Below here were more unique, fun class IV-V drops. We were surprised and elated. The run was everything we had wanted to find and more. I won't ruin all the surprises, but definitely don't just run stuff on this river without scouting. The last scout revealed a small ledge, then a big eddy on the right above this log jam (no longer there as of 2015).

The easy portage on the right lead to this view, a straight shot of flat water leading out of the final gorge and into the runout!

We both took advantage of the fun seal launch and soaked in the last 50 yards of canyon as we emerged grinning ear to ear.

There was about a mile or two of busy class II-III and no wood portages before we rounded a corner and saw the bridge and Ryan! It turns out he spent his day chasing Oakland around and never got a chance to get past the runout. We shared in a victory beverage and some food as we geared down, amazed at a quality section of river we had previously heard nothing about as far as paddling goes.

Some footage from the Imnaha and other Wallowa streams.

 We ran this section at 600 cfs, and about double that the next time according to my notes.  I thought both trips were good flows.



A return trip on June 11, 2013 was a friendly medium with flows fluctuating between 1050 and 1250 on the old Imnaha gauge.  This was higher than our first trip, but lower than our second trip.


Sunday, October 2, 2011

Lostine River: Williamson Campground to Pole Bridge

The Lostine River really stood out on the maps because it's a deep granite canyon with lots of steep sections and has a road that more or less follows the creek way up into the mountains. If you think of the streams in the Wallowas as the spokes of a bike wheel, this is one of the few where the road gets past the rim. The easy access, great camping, and steepness was calling my name and so I started my exploration there, heading up to the creek several times over the course of spring and getting a sense of what flows we needed. When Jacob and I ended up there during our circumnavigation, flows were too high, but we definitely saw the promise, and we got a delicious taste when we knocked off Cherry Picker.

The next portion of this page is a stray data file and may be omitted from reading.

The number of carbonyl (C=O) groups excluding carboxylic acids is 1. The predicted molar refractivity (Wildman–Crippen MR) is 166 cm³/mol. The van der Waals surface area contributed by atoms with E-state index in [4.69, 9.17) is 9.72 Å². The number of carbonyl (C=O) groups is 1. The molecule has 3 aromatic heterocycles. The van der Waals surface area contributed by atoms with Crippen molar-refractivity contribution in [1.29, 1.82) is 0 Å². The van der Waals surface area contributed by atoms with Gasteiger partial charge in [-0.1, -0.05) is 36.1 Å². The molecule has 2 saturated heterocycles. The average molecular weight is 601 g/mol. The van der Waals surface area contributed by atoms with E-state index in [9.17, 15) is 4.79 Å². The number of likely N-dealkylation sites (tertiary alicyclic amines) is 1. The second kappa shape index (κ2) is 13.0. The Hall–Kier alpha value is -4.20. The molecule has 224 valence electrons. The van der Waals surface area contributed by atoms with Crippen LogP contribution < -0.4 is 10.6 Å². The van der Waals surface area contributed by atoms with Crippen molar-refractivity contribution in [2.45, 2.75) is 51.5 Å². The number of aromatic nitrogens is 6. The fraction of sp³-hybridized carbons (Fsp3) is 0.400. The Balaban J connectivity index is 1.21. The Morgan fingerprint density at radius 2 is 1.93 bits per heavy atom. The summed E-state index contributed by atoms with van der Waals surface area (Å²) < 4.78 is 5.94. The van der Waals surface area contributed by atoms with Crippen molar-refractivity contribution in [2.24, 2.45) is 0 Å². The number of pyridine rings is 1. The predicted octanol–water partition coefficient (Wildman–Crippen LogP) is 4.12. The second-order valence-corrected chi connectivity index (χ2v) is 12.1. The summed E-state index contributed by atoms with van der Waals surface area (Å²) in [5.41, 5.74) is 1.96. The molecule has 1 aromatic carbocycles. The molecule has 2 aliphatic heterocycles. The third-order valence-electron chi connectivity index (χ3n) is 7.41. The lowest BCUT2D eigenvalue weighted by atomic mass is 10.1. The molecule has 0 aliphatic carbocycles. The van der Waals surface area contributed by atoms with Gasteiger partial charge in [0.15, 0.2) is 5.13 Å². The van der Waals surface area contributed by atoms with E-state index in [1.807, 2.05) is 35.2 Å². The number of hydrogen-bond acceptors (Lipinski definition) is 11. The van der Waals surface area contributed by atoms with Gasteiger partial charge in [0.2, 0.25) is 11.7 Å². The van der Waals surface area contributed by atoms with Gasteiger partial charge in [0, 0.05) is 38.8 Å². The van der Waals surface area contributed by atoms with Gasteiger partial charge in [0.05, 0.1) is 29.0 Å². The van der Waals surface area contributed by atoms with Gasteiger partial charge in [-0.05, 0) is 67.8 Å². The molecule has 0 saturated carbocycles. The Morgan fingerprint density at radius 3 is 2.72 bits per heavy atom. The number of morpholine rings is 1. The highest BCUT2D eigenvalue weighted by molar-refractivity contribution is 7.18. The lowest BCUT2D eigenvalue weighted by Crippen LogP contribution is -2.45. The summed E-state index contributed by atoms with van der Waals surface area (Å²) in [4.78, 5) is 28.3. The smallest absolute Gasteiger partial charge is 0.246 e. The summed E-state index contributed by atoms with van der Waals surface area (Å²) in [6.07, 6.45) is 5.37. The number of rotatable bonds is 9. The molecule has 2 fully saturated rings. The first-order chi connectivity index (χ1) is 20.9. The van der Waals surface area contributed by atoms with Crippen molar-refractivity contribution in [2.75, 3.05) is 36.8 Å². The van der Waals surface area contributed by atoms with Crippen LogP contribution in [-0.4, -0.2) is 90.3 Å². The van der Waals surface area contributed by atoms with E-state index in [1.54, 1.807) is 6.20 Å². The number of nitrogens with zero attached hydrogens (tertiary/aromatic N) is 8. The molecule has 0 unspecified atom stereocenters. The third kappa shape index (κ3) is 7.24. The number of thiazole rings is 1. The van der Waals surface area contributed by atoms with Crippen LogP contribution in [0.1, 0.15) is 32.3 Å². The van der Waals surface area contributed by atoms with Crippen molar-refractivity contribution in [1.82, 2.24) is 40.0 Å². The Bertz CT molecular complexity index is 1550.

The highest water season in decades forced me to wait what seemed like an eternity for the water to drop, but finally the time came. It started out with some emails, trying to get some good boaters to make their way east. That's one thing that's been hard about moving to a small town in an area not known for kayaking: there aren't many kayakers, you've got to import them from elsewhere. Thanks to some good convincing by Jacob that I wasn't just crazy and the whitewater wouldn't just be a manky-woody-portage-fest, some folks expressed interest. With the groundwork done, and a solid idea that the flows were right, a small group finally came together. First, we knocked off the obvious treasure, Wiki 1.

The first time down the creek we had Chris Arnold, Ty Overeem, and me. We spent a lot of time hiking off the road and scrambling down, only to get a look at a few hundred yards of clean stream. We couldn't really tell how steep stuff was since we were looking from so high up, but some of it made the creek seem like one giant steep boulder garden. Once we noticed the abundance of single-boat eddies, we decided we might as well go for it and we put on. The put in, by the way, is really nice, some wooden steps lead from a campsite to a serene pool with a gravel beach, a stark difference from what lies just around the corner.

Ryan Scott contemplates the calm before the storm.
Heading around the corner from the campground, the creek immediately begins to tilt on edge and starts rolling on downhill. There are lots of nice little eddy moves and smaller boofs as the river gives you a chance to warm up and get acquainted. About a mile into the run, the first recommended scout shows up, pretty much at a blind right-hand corner. Again and as always, never run a blind corner! It's best to hop out at a landslide on the right and walk down to scout. This one really makes you turn back and forth a lot while dropping at a dizzying rate; we called it Tailspin. The photos only include the middle part of the rapid, it's nearly a quarter-mile long end to end. The most important move was a really nice cross-current boof to avoid a nasty log jam blocking half the river.